Identification of a novel polymorphism associated with reduced clozapine concentration in schizophrenia patients—a genome-wide association study adjusting for smoking habits
Journal article, Peer reviewed
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Original versionTranslational Psychiatry. 2020, 10, 198 10.1038/s41398-020-00888-1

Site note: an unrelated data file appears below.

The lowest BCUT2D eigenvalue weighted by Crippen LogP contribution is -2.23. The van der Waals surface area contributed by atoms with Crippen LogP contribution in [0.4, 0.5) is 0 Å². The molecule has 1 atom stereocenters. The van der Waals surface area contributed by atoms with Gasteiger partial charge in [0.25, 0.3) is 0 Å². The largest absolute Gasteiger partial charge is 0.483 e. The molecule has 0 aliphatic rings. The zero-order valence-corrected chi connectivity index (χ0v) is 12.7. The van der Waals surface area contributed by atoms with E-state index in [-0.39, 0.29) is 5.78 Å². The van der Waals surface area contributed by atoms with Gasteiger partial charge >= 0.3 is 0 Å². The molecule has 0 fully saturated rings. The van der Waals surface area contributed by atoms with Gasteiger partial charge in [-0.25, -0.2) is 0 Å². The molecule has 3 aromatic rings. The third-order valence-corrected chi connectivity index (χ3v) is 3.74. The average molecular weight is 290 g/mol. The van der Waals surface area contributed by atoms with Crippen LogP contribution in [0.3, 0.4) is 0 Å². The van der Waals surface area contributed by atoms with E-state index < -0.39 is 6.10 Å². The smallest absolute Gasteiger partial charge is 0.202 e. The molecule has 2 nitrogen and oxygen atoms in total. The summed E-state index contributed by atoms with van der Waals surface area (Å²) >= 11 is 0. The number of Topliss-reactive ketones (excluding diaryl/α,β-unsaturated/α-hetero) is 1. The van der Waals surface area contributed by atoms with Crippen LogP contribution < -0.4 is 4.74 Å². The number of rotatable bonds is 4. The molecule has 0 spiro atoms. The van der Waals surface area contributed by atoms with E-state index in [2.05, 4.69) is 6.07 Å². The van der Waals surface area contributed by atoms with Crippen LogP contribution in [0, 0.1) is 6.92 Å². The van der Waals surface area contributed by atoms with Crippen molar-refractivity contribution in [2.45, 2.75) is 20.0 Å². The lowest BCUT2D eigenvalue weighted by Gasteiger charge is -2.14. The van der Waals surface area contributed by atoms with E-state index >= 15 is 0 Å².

Clozapine (CLZ) is the superior antipsychotic drug for treatment of schizophrenia, but exhibits an extensive interpatient pharmacokinetic variability. Here, we conducted a genome-wide association study (GWAS) of CLZ serum concentration adjusting for known smoking habits, which is a major nongenetic factor reducing CLZ levels. The study included 484 patients with 10,283 steady-state serum concentrations of CLZ and N-desmethylclozapine, prescribed dosing, co-medications and known smoking habits (n = 422; 9284 serum samples) from a therapeutic drug monitoring (TDM) service. The GWAS analyses were performed with and without smoking habits as covariate, where possible hits were assessed in relation to the target CLZ concentration range applied in the TDM service (300–2500 nmol/L). The smoking-independent analysis of N-desmethylclozapine serum concentration and the CLZ-to-N-desmethylclozapine ratio replicated the previously identified locus on chromosome 4. After adjusting for smoking habits in patients confirmed as ‘smokers’ (61%) or ‘nonsmokers’ (39%), a novel variant (rs28379954; minor T>C allele frequency 4.1%; 7.6% CT carriers in the population) within the gene encoding the nuclear factor 1 B-type (NFIB) was significantly associated with reduced CLZ serum concentration (p = 1.68 × 10−8, beta = −0.376; explained variance 7.63%). There was no significant association between rs28379954 and N-desmethylclozapine concentration in the GWAS analysis (p = 5.63 × 10−5). The fraction of CLZ TDM samples below 300 nmol/L was significantly higher in carriers vs. noncarriers of the rs28379954 minor C allele [12.0% (95% CI: 9.4–14.7) vs. 6.2% (95% CI: 5.7–6.8), p < 0.001]. We identified a novel variant in the NFIB gene associated with reduced CLZ levels and increased risk of subtherapeutic serum concentrations. This warrants testing of clinical relevance of screening for this gene variant, and also experimental studies to investigate the biological mechanisms of NFIB involvement in CLZ pharmacokinetics.